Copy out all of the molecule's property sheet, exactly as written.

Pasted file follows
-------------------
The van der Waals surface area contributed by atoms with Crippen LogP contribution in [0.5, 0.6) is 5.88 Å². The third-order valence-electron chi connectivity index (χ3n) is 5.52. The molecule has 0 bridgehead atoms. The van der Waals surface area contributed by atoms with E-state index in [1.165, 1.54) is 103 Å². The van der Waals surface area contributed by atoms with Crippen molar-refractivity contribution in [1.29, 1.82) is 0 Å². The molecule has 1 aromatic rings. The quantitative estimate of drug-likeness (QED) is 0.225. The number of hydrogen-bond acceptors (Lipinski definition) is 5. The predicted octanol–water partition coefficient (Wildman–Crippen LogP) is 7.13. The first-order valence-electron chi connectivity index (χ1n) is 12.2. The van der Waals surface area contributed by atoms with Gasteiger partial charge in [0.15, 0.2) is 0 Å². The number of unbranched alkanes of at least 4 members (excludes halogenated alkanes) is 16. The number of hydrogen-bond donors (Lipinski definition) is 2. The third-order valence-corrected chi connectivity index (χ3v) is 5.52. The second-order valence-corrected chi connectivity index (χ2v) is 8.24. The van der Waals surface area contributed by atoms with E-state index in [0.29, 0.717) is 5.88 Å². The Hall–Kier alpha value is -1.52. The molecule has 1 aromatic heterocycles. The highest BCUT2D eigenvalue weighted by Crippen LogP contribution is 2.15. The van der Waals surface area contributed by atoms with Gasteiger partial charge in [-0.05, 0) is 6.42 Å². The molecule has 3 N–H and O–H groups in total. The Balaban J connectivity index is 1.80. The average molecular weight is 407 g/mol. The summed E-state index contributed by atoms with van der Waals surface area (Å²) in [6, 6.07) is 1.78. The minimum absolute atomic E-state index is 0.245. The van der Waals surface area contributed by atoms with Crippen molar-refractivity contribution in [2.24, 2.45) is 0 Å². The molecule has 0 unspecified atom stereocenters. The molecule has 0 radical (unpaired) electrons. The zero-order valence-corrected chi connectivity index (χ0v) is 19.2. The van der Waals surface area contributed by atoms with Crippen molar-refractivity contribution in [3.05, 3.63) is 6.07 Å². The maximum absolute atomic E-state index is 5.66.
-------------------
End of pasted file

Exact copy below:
The van der Waals surface area contributed by atoms with Crippen LogP contribution in [0.5, 0.6) is 5.88 Å². The third-order valence-electron chi connectivity index (χ3n) is 5.52. The molecule has 0 bridgehead atoms. The van der Waals surface area contributed by atoms with E-state index in [1.165, 1.54) is 103 Å². The van der Waals surface area contributed by atoms with Crippen molar-refractivity contribution in [1.29, 1.82) is 0 Å². The molecule has 1 aromatic rings. The quantitative estimate of drug-likeness (QED) is 0.225. The number of hydrogen-bond acceptors (Lipinski definition) is 5. The predicted octanol–water partition coefficient (Wildman–Crippen LogP) is 7.13. The first-order valence-electron chi connectivity index (χ1n) is 12.2. The van der Waals surface area contributed by atoms with Gasteiger partial charge in [0.15, 0.2) is 0 Å². The number of unbranched alkanes of at least 4 members (excludes halogenated alkanes) is 16. The number of hydrogen-bond donors (Lipinski definition) is 2. The third-order valence-corrected chi connectivity index (χ3v) is 5.52. The second-order valence-corrected chi connectivity index (χ2v) is 8.24. The van der Waals surface area contributed by atoms with E-state index in [0.29, 0.717) is 5.88 Å². The Hall–Kier alpha value is -1.52. The molecule has 1 aromatic heterocycles. The highest BCUT2D eigenvalue weighted by Crippen LogP contribution is 2.15. The van der Waals surface area contributed by atoms with Gasteiger partial charge in [-0.05, 0) is 6.42 Å². The molecule has 3 N–H and O–H groups in total. The Balaban J connectivity index is 1.80. The average molecular weight is 407 g/mol. The summed E-state index contributed by atoms with van der Waals surface area (Å²) in [6, 6.07) is 1.78. The minimum absolute atomic E-state index is 0.245. The van der Waals surface area contributed by atoms with Crippen molar-refractivity contribution in [2.24, 2.45) is 0 Å². The molecule has 0 unspecified atom stereocenters. The molecule has 0 radical (unpaired) electrons. The zero-order valence-corrected chi connectivity index (χ0v) is 19.2. The van der Waals surface area contributed by atoms with Crippen molar-refractivity contribution in [3.05, 3.63) is 6.07 Å². The maximum absolute atomic E-state index is 5.66.